Possibly the most effective means of preventing over-pressurization of the fire protection system is to limit the maximum design pressures. The FM requirements for ESFR sprinkler systems define required residual pressures at the least favored sprinkler head in the system based on maximum building height. It is clear from Table 1 that, where possible, building height can be reduced to drastically reduce the pressure requirement in the fire protection system.

Break Tanks

Though not covered under NFPA 20 installation standards, the installation of a break tank with make-up valve would accomplish the same goal as the suction tank for pressure stabilization. This would be a low cost alternative; however, the water make-up system could introduce potential failure in the suction supply and is therefore currently not accepted.

Comparing Overpressurization Solutions

The following is a comparison of the benefits and drawback of various solutions to the over-pressurization problem on ESFR sprinkler applications.


Relief Valve

Benefits -- Capable of drastically reducing pressure; low cost

Drawbacks -- Potential failure mode: water is diverted from the fire protection system; may cause the pump to operate beyond the 150% capacity range causing damage to the pump and other components in the system


Pressure-Reducing Valve

Benefits -- Capable of drastically reducing pressure; protects the pump and suction piping from excessive flow; low cost

Drawbacks -- Potential failure mode: the valve is an obstruction in the discharge piping; may "starve" the sprinkler system of water due to throttling of the pump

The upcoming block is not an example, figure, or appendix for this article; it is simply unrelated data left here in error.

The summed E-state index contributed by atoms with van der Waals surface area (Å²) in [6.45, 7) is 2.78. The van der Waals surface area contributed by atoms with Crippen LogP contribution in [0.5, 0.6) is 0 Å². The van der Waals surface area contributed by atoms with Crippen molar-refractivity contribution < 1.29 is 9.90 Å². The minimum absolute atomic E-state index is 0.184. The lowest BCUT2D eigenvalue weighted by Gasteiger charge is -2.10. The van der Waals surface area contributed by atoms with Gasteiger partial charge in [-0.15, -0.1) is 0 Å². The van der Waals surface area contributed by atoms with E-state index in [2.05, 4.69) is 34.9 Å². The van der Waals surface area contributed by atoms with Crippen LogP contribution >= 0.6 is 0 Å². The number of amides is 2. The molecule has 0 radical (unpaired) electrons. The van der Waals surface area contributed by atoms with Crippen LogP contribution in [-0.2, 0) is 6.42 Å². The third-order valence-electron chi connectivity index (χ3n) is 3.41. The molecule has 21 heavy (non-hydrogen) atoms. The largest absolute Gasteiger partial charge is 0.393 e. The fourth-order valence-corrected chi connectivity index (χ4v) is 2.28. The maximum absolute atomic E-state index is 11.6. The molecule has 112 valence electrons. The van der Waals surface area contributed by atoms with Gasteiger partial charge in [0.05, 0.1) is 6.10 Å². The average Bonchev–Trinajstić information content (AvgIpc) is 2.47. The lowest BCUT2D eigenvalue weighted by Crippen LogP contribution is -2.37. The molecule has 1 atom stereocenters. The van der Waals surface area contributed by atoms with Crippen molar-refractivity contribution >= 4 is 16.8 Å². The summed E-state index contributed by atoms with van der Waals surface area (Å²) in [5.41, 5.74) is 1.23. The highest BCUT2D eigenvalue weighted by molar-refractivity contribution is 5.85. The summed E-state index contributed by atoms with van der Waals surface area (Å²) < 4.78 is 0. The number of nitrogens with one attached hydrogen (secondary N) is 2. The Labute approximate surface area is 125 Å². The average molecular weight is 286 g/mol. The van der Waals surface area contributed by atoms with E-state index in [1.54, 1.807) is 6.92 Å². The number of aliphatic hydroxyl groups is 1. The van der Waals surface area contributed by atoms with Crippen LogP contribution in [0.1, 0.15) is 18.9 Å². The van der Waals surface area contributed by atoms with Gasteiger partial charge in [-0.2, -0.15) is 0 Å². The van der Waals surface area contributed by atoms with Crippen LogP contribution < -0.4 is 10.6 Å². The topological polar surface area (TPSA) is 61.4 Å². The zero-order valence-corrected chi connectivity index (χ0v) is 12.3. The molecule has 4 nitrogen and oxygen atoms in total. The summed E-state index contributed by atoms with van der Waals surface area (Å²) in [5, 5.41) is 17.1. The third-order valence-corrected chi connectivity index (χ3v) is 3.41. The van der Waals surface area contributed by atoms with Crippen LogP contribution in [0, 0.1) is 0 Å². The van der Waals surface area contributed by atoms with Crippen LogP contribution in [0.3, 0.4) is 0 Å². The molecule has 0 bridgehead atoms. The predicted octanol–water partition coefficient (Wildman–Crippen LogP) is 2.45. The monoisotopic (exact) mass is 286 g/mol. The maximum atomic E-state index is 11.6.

Suction Tank

Benefits -- Stabilizes supply pressure; design conditions more likely to predict the actual site conditions

Drawbacks -- High cost; potential failure mode: maintenance of water quality and adequate water level


Flatter Pump Curve

Benefits -- No failure mode introduced

Drawbacks -- Potential increase in driver and associated electric supply sizing


Limit Building Height

Benefits -- No failure mode introduced; can reduce the required residual pressure at the sprinkler head, thereby reducing the static (churn) pressure

Drawbacks -- Imposes a constraint on vertical storage space; may affect the aesthetic of the building


Break Tank

Benefits -- Stabilize supply pressure; low cost

Drawbacks -- Introduces a potential failure mode due to device in the suction piping (water makeup valve); not recognized by NFPA or approval authorities


It is clear that a number of alternatives are available to designers of ESFR sprinkler systems. It is noteworthy that a blend of the above methods for controlling or eliminating over-pressurization problems can be introduced to optimize the solution for a particular installation. In closing, it is critical that an ESFR system be designed in collaboration with knowledgeable and experienced installers and suppliers. There are numerous factors affecting each installation. Life safety and property protection are too important to leave to chance.